Red Sox knckcle-baller Steven Wright has been suspended for 15 games under the MLB-MLBPA Joint Domestic Violence, Sexual Assault and Child Abuse Policy. Fifteen games is a lot: that’s three starts for a starting pitcher like Wright, and almost 10% of a player’s salary. Wright’s salary is about a million dollars for the upcoming season, and unlike an established star, he isn’t a multi-millionaire. Losing about a hundred grand will hurt, and not just him, but his whole family.
The suspension relates to a mid-December incident in Tennessee in which Wright was arrested and charged with domestic assault and prevention of a 911 call. Wright was not charged with physical abuse to his wife or any other household members; this was apparently “verbal abuse”—the pitcher’s conduct was so emotional and threatening that his wife was frightened. A plea deal has the charges on the road to being discharged if Wright does not commit any infractions in the next year. He has told reporters that he and his wife are being counseled.
Never mind: Baseball Commissioner Rob Manfred suspended him anyway, under this policy:
“Domestic violence includes, but is not limited to, physical or sexual violence, emotional and/or psychological intimidation, verbal violence, stalking, economic control, harassment, physical intimidation, or injury. Notwithstanding this definition, a single incident of abusive behavior in any intimate relationship, or a single incident of abusive behavior involving a female member of a Player’s family who is domiciled with him, may subject a Player to discipline under this Policy.”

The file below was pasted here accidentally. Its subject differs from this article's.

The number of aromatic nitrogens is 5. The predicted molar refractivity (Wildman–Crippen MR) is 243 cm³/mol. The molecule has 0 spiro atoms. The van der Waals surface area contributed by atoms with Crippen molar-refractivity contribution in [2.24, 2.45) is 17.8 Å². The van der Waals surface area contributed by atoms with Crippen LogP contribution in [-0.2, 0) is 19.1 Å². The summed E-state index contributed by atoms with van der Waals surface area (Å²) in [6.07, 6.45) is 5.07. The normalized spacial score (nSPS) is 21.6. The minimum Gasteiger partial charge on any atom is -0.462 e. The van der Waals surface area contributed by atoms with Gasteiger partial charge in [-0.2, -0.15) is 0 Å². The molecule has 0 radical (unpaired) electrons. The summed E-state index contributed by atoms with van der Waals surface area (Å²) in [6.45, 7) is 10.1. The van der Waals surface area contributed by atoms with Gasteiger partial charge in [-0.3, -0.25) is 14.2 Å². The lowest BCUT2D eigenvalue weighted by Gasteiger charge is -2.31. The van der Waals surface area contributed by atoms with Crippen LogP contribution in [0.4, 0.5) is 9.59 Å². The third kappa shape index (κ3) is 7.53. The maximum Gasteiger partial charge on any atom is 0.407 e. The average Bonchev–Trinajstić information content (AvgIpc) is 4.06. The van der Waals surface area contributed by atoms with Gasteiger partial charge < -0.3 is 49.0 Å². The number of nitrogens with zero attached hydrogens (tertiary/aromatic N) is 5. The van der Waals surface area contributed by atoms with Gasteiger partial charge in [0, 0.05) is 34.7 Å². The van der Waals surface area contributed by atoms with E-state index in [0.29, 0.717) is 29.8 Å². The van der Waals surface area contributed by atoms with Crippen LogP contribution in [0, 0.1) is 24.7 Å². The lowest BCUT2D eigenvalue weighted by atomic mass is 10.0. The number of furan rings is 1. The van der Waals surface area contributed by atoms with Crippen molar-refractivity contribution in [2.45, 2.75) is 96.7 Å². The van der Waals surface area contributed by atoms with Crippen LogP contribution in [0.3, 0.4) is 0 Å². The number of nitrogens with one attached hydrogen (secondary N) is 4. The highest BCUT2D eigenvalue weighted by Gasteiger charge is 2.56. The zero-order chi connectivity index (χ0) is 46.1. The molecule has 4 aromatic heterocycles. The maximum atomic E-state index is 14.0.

Manfred is vested with broad authority to issue punishments based on his own assessment of investigation results, even if the legal system goes in another direction. I understand the theory, which has generally served baseball well: the players are representatives of the sport year round, and are paid cultural heroes. They aren’t permitted to have warts and scandals that undermine baseball’s image. Thus we have seen players punished for, in one case, being overheard using the term “faggot” on the field.
Wright’s punishment for a verbal rampage, and the policy that backs it. are perverse. however. The victim of the conduct is fined as much as the alleged miscreant. With a better-payed star, the monetary motivation for a spouse not to report such an incident could play a role in how an incident was handled by a couple. Moreover, this policy crosses a line that employers shouldn’t cross, reaching into communications between a husband and wife. Physical abuse should always trigger a professional sport’s discipline. Verbal abuse and emotional abuse should not: does baseball want to monitor divorce actions and punish players for being bad husbands? In an infamous scandal in the Eighties, Red Sox star and AL batting champion Wade Boggs, who was married at the time, was revealed to have transported his mistress along with the team on road trips. I can see MLB fining a player for that, because it brings a seamy personal life into the season and involves the team.
Boggs was not fined for the fiasco, however.
And, of course, the fact that the domestic abuse policy is limited to female members of a Player’s family who are domiciled with him make it archaic and absurd. A father can scream at his son, or spank him, but not his daughter, apparently. Gay players, meanwhile, can be as abusive to their partners as the want.